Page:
George Helfrich, a management assistant in the superintendent's office who is working on an environmental review of grazing, says that grazing was established as a legitimate use in the park by Congress, which means the park itself cannot unilaterally act to end it. Scientists, he says, have differing views on whether cattle cause all of the problems asserted by Camenzind, but one thing is certain. As wolves and grizzlies continue to recolonize, conflicts with cattle are likely to increase.
Recently, park officials have made overtures about extending the leases for grazing in Grand Teton, arguing that helping to keep large ranches in the valley is important to protecting open space and wildlife habitat. If ranchers lose access to grasslands inside the park, they say, the agrarians may have no other choice but to subdivide their pastures and pave them over with development. Currently, the park is in the midst of a congressionally funded study to determine the relationship between cattle grazing and the protection of open space and wildlife habitat surrounding it. Congress also is considering an appropriation to buy conservation easements on adjacent ranches that would benefit Grand Teton's bison, elk, and pronghorn.
"I say there are alternative ranching operations that could be adopted that would free up the parkland and give it back to wildlife," Camenzind says. "We could take the dollars currently used to subsidize the permittees [ranchers] and buy winter hay or pellets for the cattle."
"Instead we give the park forage to the cattle," Camenzind continues, "and buy winter feed for our elk and buffalo on the National Elk Refuge. And throughout all of this, the permittees have made no guarantee that they would keep their ranches operating and in open space. I think protecting open space is as important as phasing cattle out of the park. I just do not accept that the two are inextricably linked."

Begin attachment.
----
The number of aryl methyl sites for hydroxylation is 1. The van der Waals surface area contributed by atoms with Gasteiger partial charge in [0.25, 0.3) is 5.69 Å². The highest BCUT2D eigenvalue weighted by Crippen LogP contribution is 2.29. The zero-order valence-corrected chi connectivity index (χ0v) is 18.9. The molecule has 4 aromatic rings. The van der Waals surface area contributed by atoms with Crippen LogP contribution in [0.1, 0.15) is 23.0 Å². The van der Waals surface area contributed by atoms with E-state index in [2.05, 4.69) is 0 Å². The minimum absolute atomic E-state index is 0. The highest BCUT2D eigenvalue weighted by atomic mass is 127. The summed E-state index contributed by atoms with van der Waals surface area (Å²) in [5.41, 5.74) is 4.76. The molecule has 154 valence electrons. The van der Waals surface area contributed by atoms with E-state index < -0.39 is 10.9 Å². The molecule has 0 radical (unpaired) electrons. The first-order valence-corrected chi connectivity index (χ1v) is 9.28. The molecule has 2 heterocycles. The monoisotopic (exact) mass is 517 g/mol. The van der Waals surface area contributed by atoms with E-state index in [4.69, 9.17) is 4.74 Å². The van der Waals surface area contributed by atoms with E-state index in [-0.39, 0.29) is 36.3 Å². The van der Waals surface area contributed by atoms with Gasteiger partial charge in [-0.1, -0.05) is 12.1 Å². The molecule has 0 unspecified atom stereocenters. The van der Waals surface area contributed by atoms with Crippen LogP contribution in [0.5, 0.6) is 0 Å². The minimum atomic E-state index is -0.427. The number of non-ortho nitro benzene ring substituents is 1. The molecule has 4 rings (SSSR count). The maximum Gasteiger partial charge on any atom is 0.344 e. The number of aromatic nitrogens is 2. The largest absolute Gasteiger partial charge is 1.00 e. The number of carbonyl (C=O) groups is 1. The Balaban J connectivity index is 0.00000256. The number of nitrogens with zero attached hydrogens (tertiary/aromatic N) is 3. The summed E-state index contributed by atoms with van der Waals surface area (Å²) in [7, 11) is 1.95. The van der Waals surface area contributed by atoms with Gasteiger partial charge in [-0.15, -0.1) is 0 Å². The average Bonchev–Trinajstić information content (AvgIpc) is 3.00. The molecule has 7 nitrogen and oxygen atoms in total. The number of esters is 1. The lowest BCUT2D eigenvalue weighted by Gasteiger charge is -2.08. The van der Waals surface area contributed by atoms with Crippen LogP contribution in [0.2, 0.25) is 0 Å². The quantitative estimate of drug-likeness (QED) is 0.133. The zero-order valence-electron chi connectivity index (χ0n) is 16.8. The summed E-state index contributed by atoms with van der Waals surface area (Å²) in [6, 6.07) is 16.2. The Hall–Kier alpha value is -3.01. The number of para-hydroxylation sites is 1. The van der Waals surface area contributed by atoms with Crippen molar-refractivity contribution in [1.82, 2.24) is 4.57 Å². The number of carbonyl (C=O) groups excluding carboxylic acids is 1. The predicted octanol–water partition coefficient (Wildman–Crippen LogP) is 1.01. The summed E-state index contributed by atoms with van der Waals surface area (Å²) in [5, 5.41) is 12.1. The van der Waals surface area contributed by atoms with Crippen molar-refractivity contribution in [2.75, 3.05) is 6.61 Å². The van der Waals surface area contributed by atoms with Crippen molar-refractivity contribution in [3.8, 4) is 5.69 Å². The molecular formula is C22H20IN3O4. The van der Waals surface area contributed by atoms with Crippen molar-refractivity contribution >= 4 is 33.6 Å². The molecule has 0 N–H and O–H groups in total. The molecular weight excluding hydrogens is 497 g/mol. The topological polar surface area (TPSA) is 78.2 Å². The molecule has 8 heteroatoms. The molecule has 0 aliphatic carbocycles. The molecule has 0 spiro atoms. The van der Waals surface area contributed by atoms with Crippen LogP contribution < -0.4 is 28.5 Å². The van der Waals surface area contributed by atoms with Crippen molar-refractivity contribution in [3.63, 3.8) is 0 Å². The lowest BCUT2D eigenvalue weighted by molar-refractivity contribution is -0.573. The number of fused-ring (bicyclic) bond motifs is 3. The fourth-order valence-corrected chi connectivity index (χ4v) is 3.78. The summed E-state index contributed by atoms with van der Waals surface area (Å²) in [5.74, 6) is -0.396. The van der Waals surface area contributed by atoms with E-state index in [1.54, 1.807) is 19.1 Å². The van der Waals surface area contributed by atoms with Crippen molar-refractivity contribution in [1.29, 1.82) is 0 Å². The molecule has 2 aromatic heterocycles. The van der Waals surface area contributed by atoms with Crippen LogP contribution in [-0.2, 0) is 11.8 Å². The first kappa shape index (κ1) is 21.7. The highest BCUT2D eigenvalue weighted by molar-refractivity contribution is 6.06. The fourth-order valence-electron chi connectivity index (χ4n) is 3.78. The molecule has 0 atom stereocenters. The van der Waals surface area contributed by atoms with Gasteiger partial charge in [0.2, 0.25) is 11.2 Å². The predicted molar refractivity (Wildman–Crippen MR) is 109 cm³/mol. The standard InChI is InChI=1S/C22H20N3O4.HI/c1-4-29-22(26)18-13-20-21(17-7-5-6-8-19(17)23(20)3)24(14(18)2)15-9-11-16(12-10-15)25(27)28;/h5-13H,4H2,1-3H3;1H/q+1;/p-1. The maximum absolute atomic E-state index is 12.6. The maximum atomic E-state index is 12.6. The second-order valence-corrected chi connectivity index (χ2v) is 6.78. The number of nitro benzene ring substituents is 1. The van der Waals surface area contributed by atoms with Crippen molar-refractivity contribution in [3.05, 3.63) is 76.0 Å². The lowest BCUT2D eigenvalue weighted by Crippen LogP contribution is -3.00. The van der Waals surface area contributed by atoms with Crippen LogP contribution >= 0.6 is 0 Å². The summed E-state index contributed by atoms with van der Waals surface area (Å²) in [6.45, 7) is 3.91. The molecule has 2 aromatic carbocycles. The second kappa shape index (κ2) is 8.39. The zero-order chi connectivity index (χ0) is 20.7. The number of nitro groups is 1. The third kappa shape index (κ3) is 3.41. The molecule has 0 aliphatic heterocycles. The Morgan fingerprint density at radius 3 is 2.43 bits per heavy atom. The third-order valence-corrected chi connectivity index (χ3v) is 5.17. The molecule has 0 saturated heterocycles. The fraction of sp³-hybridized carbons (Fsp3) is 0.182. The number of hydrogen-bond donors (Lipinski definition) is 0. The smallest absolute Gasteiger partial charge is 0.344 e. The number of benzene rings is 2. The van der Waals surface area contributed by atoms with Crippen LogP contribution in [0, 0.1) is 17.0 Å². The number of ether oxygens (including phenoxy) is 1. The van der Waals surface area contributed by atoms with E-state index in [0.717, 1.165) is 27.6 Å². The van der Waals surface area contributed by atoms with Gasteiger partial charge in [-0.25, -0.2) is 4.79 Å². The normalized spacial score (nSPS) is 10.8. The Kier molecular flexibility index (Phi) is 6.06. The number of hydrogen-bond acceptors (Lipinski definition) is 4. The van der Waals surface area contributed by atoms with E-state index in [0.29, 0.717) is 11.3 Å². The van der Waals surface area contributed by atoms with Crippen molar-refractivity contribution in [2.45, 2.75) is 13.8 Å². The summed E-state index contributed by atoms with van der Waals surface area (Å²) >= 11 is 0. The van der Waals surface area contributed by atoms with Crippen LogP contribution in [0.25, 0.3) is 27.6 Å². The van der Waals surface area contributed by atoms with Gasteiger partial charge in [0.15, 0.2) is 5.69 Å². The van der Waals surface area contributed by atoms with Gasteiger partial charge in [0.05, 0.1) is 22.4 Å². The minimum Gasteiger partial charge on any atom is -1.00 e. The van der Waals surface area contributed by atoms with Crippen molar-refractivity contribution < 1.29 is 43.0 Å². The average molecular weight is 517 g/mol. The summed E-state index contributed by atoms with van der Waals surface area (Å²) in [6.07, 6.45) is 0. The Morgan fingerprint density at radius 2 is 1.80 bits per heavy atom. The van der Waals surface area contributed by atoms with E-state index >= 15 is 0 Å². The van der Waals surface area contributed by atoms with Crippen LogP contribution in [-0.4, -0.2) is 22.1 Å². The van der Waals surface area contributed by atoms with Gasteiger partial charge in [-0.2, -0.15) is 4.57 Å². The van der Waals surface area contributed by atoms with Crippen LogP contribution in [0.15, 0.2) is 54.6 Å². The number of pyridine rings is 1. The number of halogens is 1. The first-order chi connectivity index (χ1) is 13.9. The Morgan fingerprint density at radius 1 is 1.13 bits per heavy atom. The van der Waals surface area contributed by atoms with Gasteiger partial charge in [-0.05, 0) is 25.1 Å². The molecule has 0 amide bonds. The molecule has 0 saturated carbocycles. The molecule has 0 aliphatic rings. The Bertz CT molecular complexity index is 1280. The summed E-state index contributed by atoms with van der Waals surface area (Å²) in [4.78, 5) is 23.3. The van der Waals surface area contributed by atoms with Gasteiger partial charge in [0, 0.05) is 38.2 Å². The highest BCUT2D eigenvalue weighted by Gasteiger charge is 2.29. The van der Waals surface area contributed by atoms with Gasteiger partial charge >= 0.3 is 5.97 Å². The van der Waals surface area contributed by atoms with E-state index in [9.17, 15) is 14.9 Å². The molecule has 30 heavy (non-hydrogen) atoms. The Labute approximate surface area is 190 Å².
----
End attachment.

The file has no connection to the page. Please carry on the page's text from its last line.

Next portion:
Every park that has livestock grazing inherited it as part of the arrangement for the park's creation. Conservationists understand that deals were cut to assuage local citizens who opposed park designation; however, continuing the practice has merely extended a protracted struggle.
In desert parks such as Mojave National Preserve and Death Valley National Park, where precipitation is minimal, it might take hundreds of acres of land to sustain a single cow, where in other, moist parts of the country, a few cows can subsist on a single acre of green pasture. It means that in the desert, the limited forage that cows consume and the patterns of their movements can cause severe stress for other plants and animals.
In these two parks, as well as Great Basin National Park in Nevada, the Park Service is having success at eliminating what were once extensive grazing allotments, but the process is far from complete.
At Mojave National Preserve, which supports prime desert tortoise habitat, the preserve had been encumbered with livestock grazing leases on 1.25 million of its 1.6 million acres. Within the last year, according to John Reynolds, the western regional director of NPS, the Park Service has been working on a project that could allow NPS to buy out the first set of grazing rights and has received a significant commitment in private pledges to buy out the remaining rights.
At Death Valley National Park, the largest park in the lower 48, the situation is just as positive. According to NPCA's Defending the Desert, a report released last fall on the anniversary of the California Desert Protection Act, the Park Service had eliminated two-thirds of the grazing in the park. Last year, the Park Service canceled the Last Chance grazing permit because of the rancher's lack of compliance with existing regulations. Additionally, the park is canceling grazing on parcels that connect to larger allotments on neighboring BLM lands. This would leave the park with only one area open to grazing.